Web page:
The father of Sir John II, John I was born Jan 6, 1300/01 and died Dec. 5, 1367. After the death of his first wife, Isabel de Trego, Sir John married, Cicely Filliol, mother of SirJohn II and daughter of Sir John Filliol, before 1361. Sir John de Bohun I was a Baron by writ of lands in England and Ireland. ie., He was Lord of Midhurst, Ford, Sussex, and Rustington in England and inherited his grandmother’s lands in Ballymadd Co. Kildar, Ireland. In retinue of Earl of Arundel in French Wars. Member Parliament as Baron of Midhurst. Sir John’s parents were James de Bohun II and Joan de Braose. Accompanied King Edward III to Ireland, 1331, & to France, 1346. Created Lord Bohun by writ 10 OCT 1359 --- SIR JOHN DE BOHUN, of Midhurst, &c., son and heir born and baptized 14 November 1301 at Todham in Easebourne, Sussex. Having proved his age, he did homage, and had livery of his lands in England and Ireland, 20 May 1323. In July 1346, he, in the retinue of the Earl of Arundel, accompanied the King in his French campaign, returning to England before 14 May 1347. He was summoned to three Councils from 10 October 1359 to 10 February 1361/2, and to Parliament from 1 June 1363 to 20 January 1365/6, by writs directed Johanni de Bohun de Midhurst, whereby he may be held to have become LORD BOHUN, but none of his descendants were ever summoned to Parliament in respect of this Barony. He married, 1stly, before 1326, Isabel, perhaps daughter of Sir Henry DE TREGOZ, of Goring, Sussex. He married, 2ndly, before 6 November 1342, Cicely, only daughter and eventual heir of Sir John FILLIOL, of Kelvedon, Little Oakley, and Little Baddow, Essex, by his 2nd wife Margery. He died 5 December 1367, aged 66. His widow, who was aged 22 and more in October 1346, died 9 or 13 August 1381. [CP 2:200-01] --- In 1428 it is stated that the 1/2 fee in Todham, formerly of William Chamberlayn and others, 'is divided between three persons equally', these being Thomas Tawke, John Strode, and John Bown. Tawke represents the St. George estate, Strode was perhaps a tenant of the Arundel lands, and John 'Bown' or Bohun represents a third division. This seems to have been in the hands of the family in 1300, as John son of James de Bohun was born at the manor of Todham in that year. In 1381 Cecily widow of Sir John de Bohun died seised of Hetfeldlond, held of Robert Tawke as of his manor of Todham. This may perhaps be the 100 acres in Todham, valued at £10, which was in the hands of Viscount Montague at his death in 1629.  0 May 1323 he did homage and had livery of his lands in England and Ireland.1 In July 1346 he accompanied the King to France, as part of the retinue of the Earl of Arundel, and returned ot England 14 May 1347.1 He was created  1st Lord Bohun [England by writ] on 10 October 1359, although none of his descendants were ever summoned to Parliament.1 He lived in Midhurst, Sussex, England.1  Citations  1. [S6] G.E. Cokayne; with Vicary Gibbs, H.A. Doubleday, Geoffrey H. White, Duncan Warrand and Lord Howard de Walden, editors, The Complete Peerage of England, Scotland, Ireland, Great Britain and the United Kingdom, Extant, Extinct or Dormant, new ed., 13 volumes in 14 (1910-1959; reprint in 6 volumes, Gloucester, U.K.: Alan Sutton Publishing, 2000), volume II, page 200. Hereinafter cited as The Complete Peerage. 2. [S6] Cokayne, and others, The Complete Peerage, volume II, page 201. Sir John de Bohun/Cicely Filliol Baron by writ of lands in England and Ireland. He was in the retinue of the Earl of Arundel during the French Wars. He was a member of Parliament as Baron of Midhurst. http://www.garylavergne.com/boone.htm  From a post on Gen-Medieval mailing list at yahoo On Jul 12, 4:55 pm, Douglas Richardson   Dear Ken ~  Thank you for your good post.  Much appreciated.  In answer to your excellent question, yes, Sir John de Bohun, of  Midhurst, Sussex, was born at Todham (in Easebourne), Sussex 14 Nov.  1301.  Sir John de Bohun was married twice, his second wife being  Cecily Filiol, who was born about 1324 (aged 22 in 1346).  And, yes, their son and heir was John de Bohun the younger, born at Cowdray,  Sussex 6 Jan. 1362/3.  The record below which is taken from the National Archives catalogue bears that out:  C 136/34/15  Record Summary  Scope and content  John son and heir of John de Bohun, knight, of Midhurst and of Cecily  his wife: Sussex (writ only, proof of age missing)  Covering dates  7 Rich II [1383-1384].  END OF QUOTE. The above record may be viewed at the following weblink:  http://www.nationalarchives.gov.uk/catalogue/displaycataloguedetails....  Best always, Douglas Richardson, Salt Lake City, Utah  Magna Carta Ancestry  By Douglas Richardson, Kimball G. Everingham John Bohun, Knt., of Midhurst, Ford, and Rustington, Susse, and Ballymadden, co., Kildare, Ireland, son and heir, born at Todham (in Easebourne), Susse 14 Nov. 1301. He married (1st) before 1326 Isabel_____, perhaps daughter of Henry de Tregoz, Knt., of Goring, Susse. They had two sons, Edward and John, and three daughters, Joan (wife of John de Lisle), Eve, and Elizabeth (wife of Henry Hussey). On 23 July 1329 he had livery of the inheritance of Joan, widow of his grandfather, John de Bohun. He married (2nd) before 6 Nov. 1342 Cecily Filoll (or Fillioll), daughter and eventual heiress of John Filoll, Knt., of Kelvedon, Little Oakley, and Little Baddow, Essex, by his 2nd wife, Margery. She was born about 1324 (aged 22 in 1346). They had one son, John, Knt. In the retinue of the Earl of Arundel, he accompanied the King in July 1346 in his French campaign. He was summoned to three Councils from 10 Oct. 1359 by writs directed Johanni de Bohun de Midhurst. Sir John Bohun died 5 Dec. 1367. His widow, Cecily, died 9 (or 13) August 1381. MANORS It has already been suggested that Easebourne, of which Midhurst was originally part, may have been a demesne manor of Earl Roger accidentally omitted in the Domesday Survey. (fn. 43) At the beginning of the 12th century MIDHURST was given by Henry I, to whom the honor of Arundel had escheated, to Savaric fitz Cane, to hold with its appurtenances as 3 knights' fees. (fn. 44) He married Muriel, apparently daughter of Richard de Meri who had married Lucy eventual heiress of the seigneurie of Bohun. Savaric left three sons: Ralph died without surviving issue in 1159; his brothers Savaric and Geldewin in 1158 made an agreement by which Midhurst passed to the latter. On the death of Savaric fitz Savaric early in, or shortly before, 1187 Geldewin inherited the whole of his father's lands and also those of his mother's brother Enjuger de Bohun, who had died in 1180. Geldewin died about the end of 1187 and was succeeded by his eldest son Frank de Bohun, who incurred the enmity of Henry II, probably through his support of the king's son Richard, as the latter in 1190 annulled an agreement which King Henry had forced Frank to make with Ralph de Arderne and confirmed him in possession of his estates, including Midhurst. (fn. 45) Frank died in 1192 and his widow Rohese paid 300 marks to have the custody of his lands and of his sons. (fn. 46) The elder of these, Enjuger, was marshal for Normandy in 1213 and died at the end of 1218, when he was planning a pilgrimage to Jerusalem. (fn. 47) His brother and heir Savaric died in 1246, about which time his son Sir Frank married Sibyl daughter of William de Ferrers, Earl of Derby; (fn. 48) he married secondly Nichole widow of Bartholomew de la Chapelle, to whom the manor of Midhurst was allotted after his death in 1273. Sir John, his eldest son by his first wife, married Joan, his step-sister, daughter of Bartholomew and Nichole, and died in 1284, leaving three sons, of whom the eldest was only 9. Shortly before his death Sir John had granted Midhurst to Anthony Beck, Bishop of Durham, for life, with remainder to his own children. The bishop survived until 1311, by which time Sir John's eldest son John had died (c. 1296), as had the second son James (fn. 49) (1306). The latter's son John, born at Todham, was still a child when the bishop died, and custody of 2/3 of the manor of Midhurst (the other ⅓ being held by Sir John's widow) was granted to Sir Henry Percy. (fn. 50) John died in 1367, leaving a son John, born at Cowdray in 1363, who lived till 1433. His son Sir Humphrey died in 1460, and his son John Bohun, who died in 1492, was the last male of his line. He left two daughters, of whom the younger, Ursula, married Sir Robert Southwell and died without issue, so that Midhurst and the other Bohun estates passed to Mary and her husband Sir David Owen, a bastard son of Owen Tudor, the grandfather of Henry VII. http://www.british-history.ac.uk/report.aspx?compid=41704 As early as 1384 dower was assigned to Cecily widow of Sir John de Bohun in 'the manor of Midhurst called Coderay'. (fn. 51) From the time when Sir David Owen began the building of the great house the manor, as distinct from the borough, of Midhurst was often called COWDRAY. In 1528 Sir David sold the Bohun estates to Sir William Fitzwilliam, reserving the right to live at Cowdray, but permitting Sir William to build there, provided he was not inconvenienced by the work. (fn. 52) His son Sir Henry Owen pointed out that Sir David had only a life interest, but himself conveyed the reversion to Sir William. (fn. 53) The latter, created Earl of Southampton in 1537, died in 1542 and left the estates to his half-brother Sir Anthony Browne. He died in 1548 and was succeeded by his eldest son, Sir Anthony, who was created Viscount Montague in 1554 and lived until 1592. His eldest son having died shortly before him, Midhurst and Cowdray passed to his grandson Anthony Maria and from him in unbroken succession to George Samuel, 8th Viscount Montague, who was drowned in 1793 when rashly attempting to shoot the rapids of the Rhine. As he left no issue the estates passed to his sister Elizabeth Mary, who married William Stephen Poyntz. He died in 1840, leaving three daughters, by whom the property was sold to the 6th Earl of Egmont. From the 8th Earl it was bought in 1908 by Sir Weetman Pearson, created Baron Cowdray in 1910 and Viscount in 1917, and is now held by the 3rd Viscount. Tenements in Midhurst and land in neighbouring parishes were granted to the Knights Hospitallers, presumably by one of the Bohuns. (fn. 54) Accordingly, in 1278 the prior of the Hospital of St. John of Jerusalem successfully claimed for his tenants here a long list of liberties and exemptions, except that it was found that they were at scot and lot with the other men of the town in matters pertaining to the Crown. (fn. 55) In 1338 the Hospitallers had a grange in Midhurst with 50 acres of arable and a rood of meadow, let for 13s. 4d., and pasturage for 100 sheep, worth 8s. 4d. (fn. 56) The estates were under the Commandery of Poling and constituted the LIBERTY OF ST. JOHN. A chapel was built, and this with its estates was leased in 1515 for forty-one years to Robert Gybrisshe at a rent of 33s. 4d., he doing all repairs and finding a priest to celebrate four times in the year. (fn. 57) He was also responsible for the ornaments, which included a silvergilt chalice and paten, and vestments. Before the lease expired the Hospital had been suppressed, and in June 1561 the manor and chapel, with tenements in West and North Streets, &c., were granted to the Earl of Southampton. (fn. 58) The manor of St. John's then descended with the manor of Midhurst, each being valued at £20 in 1629. (fn. 59)    BOHUN-BARONS BOHUN OF MID- HURST. By Writ of Summons, dated 1st June, 1363. 37th Edward III. Lineage. In addition to the illustrious house of Bohun, Earls of Hereford, Essex, and Northampton, there was another family of the same name, and probably descended from the same source, whose chief seat was at Midhurst, in the county of Sussex. In the reign of King Henry III. SAVARIE DE BOHUN held three knights'fees in Ford and Midhurst, and had to wife, , sister of John Fitz Geffrey, Justice of Ireland, by whom he had issue, FRANCO DE BOHUN, whom. Sibel, one of the daughters of William de Ferrars, Earl of Derby, by Sibel, his wife, daughter to William Marshal, Earl of Pembroke, and sister and co-heiress of Anselm, Earl of Pembroke, by whom he had a son and successor, JOHN DE BOHUN, serjeant of the king's Chapel, and spigumel, that is, sealer of the writs, temp. Edward I. In the twelfth year of which reign he  d., leaving with other children, his successor, JAMES DE BOHUN, whom, one of the daughters and co-heiresses of William de Braose, of Gower, and was s. by his son, JOHN DE BOHUN, who making proof of his age, and doing homage, had livery of his lands in the 16th Edward II. " This is he, (says Dugdale.) who for his great services in Flanders, and elsewhere beyond sea, in 14th Edward III., (when the king first laid claim to the crown of France,) as also in that famous expedition into France, 19th Edward III., (shortly after which, the king obtained that glorious victory at Cressey, whereof our historians make ample mention.) became afterwards one of the Barons of the realm, being summoned to sit in parliament, in 37th, 38th, and 39th of that king's reign." His lordship m. first, Isabel , by whom he had two daughters,  viz. Joane, m. to John de L'Isle, of Gatcombe. Åvå. The baron m, secondly, Cecely, daughter and heiress of John Filllol, of Essex, and left a son and heir, JOHN DE BOHUN, who attaining majority in the 7th Richard II., and doing his homage, had livery of his lands; but he does not appear ever to have been summoned to parliament as a baron, neither were his descendants considered as such. He was s. by his son, Humphrey  A general and heraldic dictionary of the peerages of England, Ireland, and ...‎ - Page 63 by John Burke - History - 1831  BOHUN-BARONS BOHUN OF MID- HURST. By Writ of Summons, dated 1st June, 1363. 37th Edward III. Lineage. In addition to the illustrious house of Bohun, Earls of Hereford, Essex, and Northampton, there was another family of the same name, and probably descended from the same source, whose chief seat was at Midhurst, in the county of Sussex. In the reign of King Henry III. SAVARIE DE BOHUN held three knights'fees in Ford and Midhurst, and had to wife, , sister of John Fitz Geffrey, Justice of Ireland, by whom he had issue, FRANCO DE BOHUN, whom. Sibel, one of the daughters of William de Ferrars, Earl of Derby, by Sibel, his wife, daughter to William Marshal, Earl of Pembroke, and sister and co-heiress of Anselm, Earl of Pembroke, by whom he had a son and successor, JOHN DE BOHUN, serjeant of the king's Chapel, and spigumel, that is, sealer of the writs, temp. Edward I. In the twelfth year of which reign he  d., leaving with other children, his successor, JAMES DE BOHUN, whom, one of the daughters and co-heiresses of William de Braose, of Gower, and was s. by his son, JOHN DE BOHUN, who making proof of his age, and doing homage, had livery of his lands in the 16th Edward II. " This is he, (says Dugdale.) who for his great services in Flanders, and elsewhere beyond sea, in 14th Edward III., (when the king first laid claim to the crown of France,) as also in that famous expedition into France, 19th Edward III., (shortly after which, the king obtained that glorious victory at Cressey, whereof our historians make ample mention.) became afterwards one of the Barons of the realm, being summoned to sit in parliament, in 37th, 38th, and 39th of that king's reign." His lordship m. first, Isabel , by whom he had two daughters,  viz. Joane, m. to John de L'Isle, of Gatcombe. Åvå. The baron m, secondly, Cecely, daughter and heiress of John Filllol, of Essex, and left a son and heir, JOHN DE BOHUN, who attaining majority in the 7th Richard II., and doing his homage, had livery of his lands; but he does not appear ever to have been summoned to parliament as a baron, neither were his descendants considered as such. He was s. by his son, Humphrey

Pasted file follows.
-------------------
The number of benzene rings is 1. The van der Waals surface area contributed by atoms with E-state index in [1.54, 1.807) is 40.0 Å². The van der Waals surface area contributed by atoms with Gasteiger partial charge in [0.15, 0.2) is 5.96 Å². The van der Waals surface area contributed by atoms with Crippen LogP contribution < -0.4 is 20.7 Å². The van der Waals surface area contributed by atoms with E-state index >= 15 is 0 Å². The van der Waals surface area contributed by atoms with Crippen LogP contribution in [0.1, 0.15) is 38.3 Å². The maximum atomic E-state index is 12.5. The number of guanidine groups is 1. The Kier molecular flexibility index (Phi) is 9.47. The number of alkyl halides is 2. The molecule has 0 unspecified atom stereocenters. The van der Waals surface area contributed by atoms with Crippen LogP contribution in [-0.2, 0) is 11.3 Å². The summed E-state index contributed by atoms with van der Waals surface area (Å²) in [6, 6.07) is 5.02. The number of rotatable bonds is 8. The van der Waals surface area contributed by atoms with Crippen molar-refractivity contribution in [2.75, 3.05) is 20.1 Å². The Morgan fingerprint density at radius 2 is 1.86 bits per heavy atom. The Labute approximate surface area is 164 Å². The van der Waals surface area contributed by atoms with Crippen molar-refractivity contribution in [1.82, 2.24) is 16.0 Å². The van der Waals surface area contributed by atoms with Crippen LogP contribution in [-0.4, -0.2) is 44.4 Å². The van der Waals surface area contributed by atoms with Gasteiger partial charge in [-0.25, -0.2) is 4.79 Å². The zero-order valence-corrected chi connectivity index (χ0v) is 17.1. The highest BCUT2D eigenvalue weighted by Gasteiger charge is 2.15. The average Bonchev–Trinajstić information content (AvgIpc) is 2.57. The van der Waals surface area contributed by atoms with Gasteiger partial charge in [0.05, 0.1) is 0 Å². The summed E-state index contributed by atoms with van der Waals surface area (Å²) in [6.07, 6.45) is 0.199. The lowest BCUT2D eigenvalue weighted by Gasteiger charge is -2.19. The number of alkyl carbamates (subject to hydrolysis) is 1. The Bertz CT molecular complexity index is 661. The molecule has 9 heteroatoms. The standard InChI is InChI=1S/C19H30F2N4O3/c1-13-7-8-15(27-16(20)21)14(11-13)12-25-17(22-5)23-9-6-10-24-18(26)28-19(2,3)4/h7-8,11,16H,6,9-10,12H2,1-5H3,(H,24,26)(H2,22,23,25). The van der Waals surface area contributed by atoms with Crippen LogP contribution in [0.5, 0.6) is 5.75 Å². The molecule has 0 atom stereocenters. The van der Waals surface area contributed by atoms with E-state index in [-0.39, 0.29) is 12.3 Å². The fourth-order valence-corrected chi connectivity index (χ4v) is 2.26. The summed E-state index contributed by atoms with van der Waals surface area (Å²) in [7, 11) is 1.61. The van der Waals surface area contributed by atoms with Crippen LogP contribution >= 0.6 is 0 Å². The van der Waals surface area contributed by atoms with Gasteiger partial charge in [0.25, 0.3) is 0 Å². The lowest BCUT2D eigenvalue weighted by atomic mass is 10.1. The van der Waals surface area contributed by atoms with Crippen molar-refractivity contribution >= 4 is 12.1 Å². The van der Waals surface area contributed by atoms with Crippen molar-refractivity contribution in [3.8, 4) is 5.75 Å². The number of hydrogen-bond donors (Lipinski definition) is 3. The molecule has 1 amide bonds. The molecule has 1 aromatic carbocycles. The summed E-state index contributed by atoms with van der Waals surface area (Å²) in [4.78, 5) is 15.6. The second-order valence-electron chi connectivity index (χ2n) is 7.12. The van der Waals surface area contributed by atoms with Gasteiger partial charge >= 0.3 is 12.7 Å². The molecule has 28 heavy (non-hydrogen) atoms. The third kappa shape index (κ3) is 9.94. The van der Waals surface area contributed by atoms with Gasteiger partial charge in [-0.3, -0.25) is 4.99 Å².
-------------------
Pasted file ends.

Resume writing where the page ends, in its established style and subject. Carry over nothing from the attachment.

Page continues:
The father of Sir John II, John I was born Jan 6, 1300/01 and died Dec. 5, 1367. After the death of his first wife, Isabel de Trego, Sir John married, Cicely Filliol, mother of SirJohn II and daughter of Sir John Filliol, before 1361. Sir John de Bohun I was a Baron by writ of lands in England and Ireland. ie., He was Lord of Midhurst, Ford, Sussex, and Rustington in England and inherited his grandmother’s lands in Ballymadd Co. Kildar, Ireland. In retinue of Earl of Arundel in French Wars. Member Parliament as Baron of Midhurst. Sir John’s parents were James de Bohun II and Joan de Braose.